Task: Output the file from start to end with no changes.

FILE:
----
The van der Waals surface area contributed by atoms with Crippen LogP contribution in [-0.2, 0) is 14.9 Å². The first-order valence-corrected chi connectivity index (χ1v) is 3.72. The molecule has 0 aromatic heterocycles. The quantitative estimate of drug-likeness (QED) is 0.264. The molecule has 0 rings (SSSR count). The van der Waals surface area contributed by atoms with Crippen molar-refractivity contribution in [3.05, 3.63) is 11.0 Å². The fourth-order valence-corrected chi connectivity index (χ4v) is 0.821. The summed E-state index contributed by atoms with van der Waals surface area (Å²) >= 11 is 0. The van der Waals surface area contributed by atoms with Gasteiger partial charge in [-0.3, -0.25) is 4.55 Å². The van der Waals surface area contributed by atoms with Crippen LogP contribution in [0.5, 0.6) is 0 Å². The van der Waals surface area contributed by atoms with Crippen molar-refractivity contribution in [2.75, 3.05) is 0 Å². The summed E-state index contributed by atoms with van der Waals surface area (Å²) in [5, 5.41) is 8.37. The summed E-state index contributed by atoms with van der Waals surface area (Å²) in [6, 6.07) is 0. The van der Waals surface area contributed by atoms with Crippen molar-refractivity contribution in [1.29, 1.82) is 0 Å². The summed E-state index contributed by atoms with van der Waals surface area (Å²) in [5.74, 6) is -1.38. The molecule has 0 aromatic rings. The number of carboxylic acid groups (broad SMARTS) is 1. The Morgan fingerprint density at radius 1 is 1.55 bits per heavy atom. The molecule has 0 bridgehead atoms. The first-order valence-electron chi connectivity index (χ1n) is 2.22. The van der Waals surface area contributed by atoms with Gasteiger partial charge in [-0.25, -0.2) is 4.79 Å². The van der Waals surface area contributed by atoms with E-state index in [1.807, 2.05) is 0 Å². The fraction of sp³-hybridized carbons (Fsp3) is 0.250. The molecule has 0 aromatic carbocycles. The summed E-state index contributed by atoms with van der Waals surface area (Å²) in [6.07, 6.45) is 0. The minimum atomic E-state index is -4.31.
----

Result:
The van der Waals surface area contributed by atoms with Crippen LogP contribution in [-0.2, 0) is 14.9 Å². The first-order valence-corrected chi connectivity index (χ1v) is 3.72. The molecule has 0 aromatic heterocycles. The quantitative estimate of drug-likeness (QED) is 0.264. The molecule has 0 rings (SSSR count). The van der Waals surface area contributed by atoms with Crippen molar-refractivity contribution in [3.05, 3.63) is 11.0 Å². The fourth-order valence-corrected chi connectivity index (χ4v) is 0.821. The summed E-state index contributed by atoms with van der Waals surface area (Å²) >= 11 is 0. The van der Waals surface area contributed by atoms with Gasteiger partial charge in [-0.3, -0.25) is 4.55 Å². The van der Waals surface area contributed by atoms with Crippen LogP contribution in [0.5, 0.6) is 0 Å². The van der Waals surface area contributed by atoms with Crippen molar-refractivity contribution in [2.75, 3.05) is 0 Å². The summed E-state index contributed by atoms with van der Waals surface area (Å²) in [5, 5.41) is 8.37. The summed E-state index contributed by atoms with van der Waals surface area (Å²) in [6, 6.07) is 0. The van der Waals surface area contributed by atoms with Crippen molar-refractivity contribution in [1.29, 1.82) is 0 Å². The summed E-state index contributed by atoms with van der Waals surface area (Å²) in [5.74, 6) is -1.38. The molecule has 0 aromatic rings. The number of carboxylic acid groups (broad SMARTS) is 1. The Morgan fingerprint density at radius 1 is 1.55 bits per heavy atom. The molecule has 0 bridgehead atoms. The first-order valence-electron chi connectivity index (χ1n) is 2.22. The van der Waals surface area contributed by atoms with Gasteiger partial charge in [-0.25, -0.2) is 4.79 Å². The van der Waals surface area contributed by atoms with E-state index in [1.807, 2.05) is 0 Å². The fraction of sp³-hybridized carbons (Fsp3) is 0.250. The molecule has 0 aromatic carbocycles. The summed E-state index contributed by atoms with van der Waals surface area (Å²) in [6.07, 6.45) is 0. The minimum atomic E-state index is -4.31.